Topham, P. (2015) Older adult students in their first year at university: Challenges, resources and support. Project Report. University of the West of England. Available Online: http://eprints.uwe.ac.uk/25888
In a recent report prepared by Phil Topham for the University of the West of England (UWE), 22 students aged 30 to 61 complete an open response survey about their challenges, resources, and support at three points in the academic year. The report was prompted by UWE stakeholders out of a recognition that older students represent a diverse and largely neglected population who tend to be low users of student services:
“an early observation was that the Students’ Union shop played a lot of hip-hop but not much Mozart. This stimulated thinking about older students in the university population and their visibility; the low profile of older students was evident from a walk around any of the university campuses” (p. 6)
The university’s neglect of this group was striking in light of the fact that nearly a quarter of the total student population were aged 30 or older. Several significant obstacles accounted for this neglect, in spite of the fact that t he UK has a history (especially since the advent of the Open University in 1971) of promoting higher education among diverse populations:
- Limited resources as a result of public sector funding cuts
- A shift in the orientation of student support services, away from intensive advising, and toward a problem-focused professional service delivery model that places that onus on students to become familiar with, and actively seek out, services as an extension of self-support
- A disconnect between administrative definitions of the ‘mature student’ and well-established lifecycle models of psychosocial development
- A tendency in universities to conceive of psychological health in terms of the presence or absence of mental health problems, rather than in terms of the ways in which student satisfaction and feelings of empowerment are a function of the extent to which individuals strengths can be leveraged to cope with stressors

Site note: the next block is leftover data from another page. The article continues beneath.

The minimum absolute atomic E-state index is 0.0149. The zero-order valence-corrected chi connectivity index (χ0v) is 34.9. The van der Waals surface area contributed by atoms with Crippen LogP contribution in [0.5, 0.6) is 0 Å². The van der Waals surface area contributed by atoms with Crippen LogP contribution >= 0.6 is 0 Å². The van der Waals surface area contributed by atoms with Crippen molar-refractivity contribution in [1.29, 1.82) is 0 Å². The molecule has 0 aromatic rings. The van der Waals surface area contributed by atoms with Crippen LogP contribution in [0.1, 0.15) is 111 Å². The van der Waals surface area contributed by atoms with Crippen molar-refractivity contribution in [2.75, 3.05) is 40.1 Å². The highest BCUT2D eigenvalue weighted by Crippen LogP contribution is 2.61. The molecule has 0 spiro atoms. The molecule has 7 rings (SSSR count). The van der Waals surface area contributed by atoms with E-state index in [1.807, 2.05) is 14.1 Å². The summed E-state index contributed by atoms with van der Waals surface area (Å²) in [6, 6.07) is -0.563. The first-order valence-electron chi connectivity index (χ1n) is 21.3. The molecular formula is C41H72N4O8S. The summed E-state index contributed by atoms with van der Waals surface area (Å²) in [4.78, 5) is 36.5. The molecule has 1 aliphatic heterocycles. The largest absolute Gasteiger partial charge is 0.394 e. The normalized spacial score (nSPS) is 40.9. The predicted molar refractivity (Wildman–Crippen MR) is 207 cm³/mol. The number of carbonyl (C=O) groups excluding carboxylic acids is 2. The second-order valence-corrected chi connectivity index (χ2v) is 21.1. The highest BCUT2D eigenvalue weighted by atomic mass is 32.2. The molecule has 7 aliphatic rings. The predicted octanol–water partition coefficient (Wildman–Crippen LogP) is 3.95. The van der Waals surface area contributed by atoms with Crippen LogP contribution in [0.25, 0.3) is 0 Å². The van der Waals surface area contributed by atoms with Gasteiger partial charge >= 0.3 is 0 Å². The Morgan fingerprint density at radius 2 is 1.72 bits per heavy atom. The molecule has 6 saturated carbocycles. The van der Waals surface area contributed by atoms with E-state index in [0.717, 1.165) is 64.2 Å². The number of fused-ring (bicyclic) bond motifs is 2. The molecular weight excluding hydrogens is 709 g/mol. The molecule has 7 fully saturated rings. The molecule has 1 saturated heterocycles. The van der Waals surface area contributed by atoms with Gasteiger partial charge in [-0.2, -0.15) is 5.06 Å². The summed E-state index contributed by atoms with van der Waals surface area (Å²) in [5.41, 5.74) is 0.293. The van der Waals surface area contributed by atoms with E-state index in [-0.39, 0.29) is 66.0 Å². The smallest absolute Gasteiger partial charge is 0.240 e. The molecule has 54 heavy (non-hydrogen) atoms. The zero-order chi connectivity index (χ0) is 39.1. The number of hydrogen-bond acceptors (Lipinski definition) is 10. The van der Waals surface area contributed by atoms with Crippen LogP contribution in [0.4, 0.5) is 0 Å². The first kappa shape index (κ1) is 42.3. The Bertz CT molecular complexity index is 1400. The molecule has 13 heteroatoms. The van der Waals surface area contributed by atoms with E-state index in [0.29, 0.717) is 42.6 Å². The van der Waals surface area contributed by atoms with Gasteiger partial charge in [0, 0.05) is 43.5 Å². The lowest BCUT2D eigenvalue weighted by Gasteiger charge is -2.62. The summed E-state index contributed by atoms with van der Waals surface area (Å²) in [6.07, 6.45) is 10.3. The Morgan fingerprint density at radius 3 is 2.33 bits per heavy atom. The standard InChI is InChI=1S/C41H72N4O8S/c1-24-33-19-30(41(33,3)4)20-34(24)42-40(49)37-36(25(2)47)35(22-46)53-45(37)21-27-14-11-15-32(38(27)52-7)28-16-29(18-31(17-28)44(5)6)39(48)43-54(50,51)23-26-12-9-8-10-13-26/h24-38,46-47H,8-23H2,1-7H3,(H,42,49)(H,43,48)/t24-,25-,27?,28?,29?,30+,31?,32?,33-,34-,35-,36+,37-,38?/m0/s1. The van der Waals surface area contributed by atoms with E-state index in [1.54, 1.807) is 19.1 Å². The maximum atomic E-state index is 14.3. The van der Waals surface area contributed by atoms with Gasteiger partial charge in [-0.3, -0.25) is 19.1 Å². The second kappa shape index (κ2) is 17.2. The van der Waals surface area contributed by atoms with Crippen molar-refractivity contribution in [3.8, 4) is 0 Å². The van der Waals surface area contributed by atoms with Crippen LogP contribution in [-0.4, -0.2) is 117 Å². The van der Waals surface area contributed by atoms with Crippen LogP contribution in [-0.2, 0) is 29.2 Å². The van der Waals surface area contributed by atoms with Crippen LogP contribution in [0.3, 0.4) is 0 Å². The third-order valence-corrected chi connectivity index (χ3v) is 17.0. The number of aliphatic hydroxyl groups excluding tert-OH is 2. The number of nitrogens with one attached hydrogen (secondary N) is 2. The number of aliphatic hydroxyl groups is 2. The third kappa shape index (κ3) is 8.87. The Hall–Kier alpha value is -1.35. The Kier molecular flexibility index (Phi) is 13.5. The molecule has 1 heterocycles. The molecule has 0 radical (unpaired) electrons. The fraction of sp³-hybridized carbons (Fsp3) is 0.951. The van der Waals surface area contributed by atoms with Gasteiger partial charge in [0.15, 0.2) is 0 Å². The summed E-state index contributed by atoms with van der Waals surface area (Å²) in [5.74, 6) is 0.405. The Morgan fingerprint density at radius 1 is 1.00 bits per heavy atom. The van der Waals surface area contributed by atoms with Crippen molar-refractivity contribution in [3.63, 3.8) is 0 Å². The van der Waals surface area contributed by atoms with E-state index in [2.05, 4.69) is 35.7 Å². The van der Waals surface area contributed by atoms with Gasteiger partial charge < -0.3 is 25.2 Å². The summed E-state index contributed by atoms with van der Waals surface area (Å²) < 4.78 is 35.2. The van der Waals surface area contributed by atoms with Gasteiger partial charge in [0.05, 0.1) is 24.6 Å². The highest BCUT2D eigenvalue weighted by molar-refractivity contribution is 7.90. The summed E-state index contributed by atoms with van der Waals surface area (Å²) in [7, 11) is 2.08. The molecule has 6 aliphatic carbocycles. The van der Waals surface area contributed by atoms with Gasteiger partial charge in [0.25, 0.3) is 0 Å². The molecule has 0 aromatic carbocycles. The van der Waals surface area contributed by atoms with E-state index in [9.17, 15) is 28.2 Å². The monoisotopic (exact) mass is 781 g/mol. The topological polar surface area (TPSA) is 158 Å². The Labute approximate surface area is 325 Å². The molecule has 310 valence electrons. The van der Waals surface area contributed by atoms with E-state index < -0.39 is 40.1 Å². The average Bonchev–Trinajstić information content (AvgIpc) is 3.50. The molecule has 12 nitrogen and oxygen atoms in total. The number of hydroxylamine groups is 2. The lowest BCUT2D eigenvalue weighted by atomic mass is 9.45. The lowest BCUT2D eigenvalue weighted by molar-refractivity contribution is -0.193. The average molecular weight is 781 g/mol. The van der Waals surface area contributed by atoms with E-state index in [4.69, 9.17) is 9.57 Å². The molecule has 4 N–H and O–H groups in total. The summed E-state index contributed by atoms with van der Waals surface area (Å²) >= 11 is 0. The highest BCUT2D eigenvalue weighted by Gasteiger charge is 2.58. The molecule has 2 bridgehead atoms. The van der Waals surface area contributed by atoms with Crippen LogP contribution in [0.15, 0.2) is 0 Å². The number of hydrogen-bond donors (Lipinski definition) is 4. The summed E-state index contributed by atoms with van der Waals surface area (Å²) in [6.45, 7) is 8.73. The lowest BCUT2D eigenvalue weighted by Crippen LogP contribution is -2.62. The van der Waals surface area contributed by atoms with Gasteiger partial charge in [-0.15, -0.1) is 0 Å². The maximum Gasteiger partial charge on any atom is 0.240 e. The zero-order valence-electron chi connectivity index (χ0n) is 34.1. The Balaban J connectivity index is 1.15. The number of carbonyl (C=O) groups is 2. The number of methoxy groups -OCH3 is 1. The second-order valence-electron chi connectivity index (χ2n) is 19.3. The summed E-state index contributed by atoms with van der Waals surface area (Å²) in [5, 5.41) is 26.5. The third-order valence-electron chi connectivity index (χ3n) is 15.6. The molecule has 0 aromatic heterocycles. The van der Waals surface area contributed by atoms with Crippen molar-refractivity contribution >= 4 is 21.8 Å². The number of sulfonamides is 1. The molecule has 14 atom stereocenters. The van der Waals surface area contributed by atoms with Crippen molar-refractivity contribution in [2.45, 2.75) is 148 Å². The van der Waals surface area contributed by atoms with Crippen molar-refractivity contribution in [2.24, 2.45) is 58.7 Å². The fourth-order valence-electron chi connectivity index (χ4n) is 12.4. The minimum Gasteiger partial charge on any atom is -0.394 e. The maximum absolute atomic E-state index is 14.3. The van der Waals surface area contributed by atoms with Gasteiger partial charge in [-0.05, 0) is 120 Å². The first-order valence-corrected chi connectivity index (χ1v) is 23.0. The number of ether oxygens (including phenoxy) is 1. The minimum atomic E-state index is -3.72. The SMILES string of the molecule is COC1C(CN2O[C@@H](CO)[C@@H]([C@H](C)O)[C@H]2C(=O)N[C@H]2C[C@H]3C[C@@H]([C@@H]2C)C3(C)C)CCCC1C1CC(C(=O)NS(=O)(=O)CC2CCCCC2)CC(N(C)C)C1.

- Historically limited use of student support services by mature students, particularly when those students are studying part time
Following a thematic analysis of survey responses, Topham identified two (actually three, but he suggests that the first two could be considered together) general types of challenge that presented obstacles to persistence: (1) difficulties understanding and navigating the university environment (i.e. learning how to ‘do college’), and (2) challenges involved in balancing complex and competing emotional commitments. In spite of these significant barriers, Topham explains, older students typically have the advantage of entering higher education with a well-established “psychosocial resource pool,” and/or a strong determination to achieve academic goals that drives them to seek out and make use of outside resources and supports necessary for success.
“Older adult students may be better equipped to deal with some of the challenges of higher education than their younger peers: coping with multiple stressors; managing emotions; organising time and study commitments; crises of identity and self-esteem. Yet traditional-age students arrive fresh from secondary education, better oriented to learning cultures and methods, more technically proficient, with youthful energy and few other commitments. Both younger and older students have areas of strength and skill, of capacity and resilience; for a university, a learning community, the contribution that is attributable to the diverse life-stages of its students is a significant asset.” (p. 41)
Tophan wisely cautions against generalizing his findings to other institutions. As far as what can be learned more generally from this report, Topham observes that value of the exercise for UWE, recommends the report as an opportunity for other institutions to reflect upon the ways in which they are meeting the needs of their mature student population, and encourages an exploration of mature student concerns in workshops and seminars. The findings of such efforts can be leveraged to produce materials for incoming students that would anticipate and validate likely challenges and point them in the direction of particularly relevant resources.
Tophan’s work is laudable, and provides a wonderful glimpse into the experience of a student population that is not often at the radar for many administrators. What is interesting is that this is a population that is not particularly at risk, and that does not tend to use student services. An understanding of the challenges and strengths that account for the success and resilience of this population not only go a long way in terms of validating the unique experiences of those who make it up, but also provide researchers and administrators with insight into the kinds of skills that are important to deliberately cultivate in students who do not have the perspective that comes with age and experience.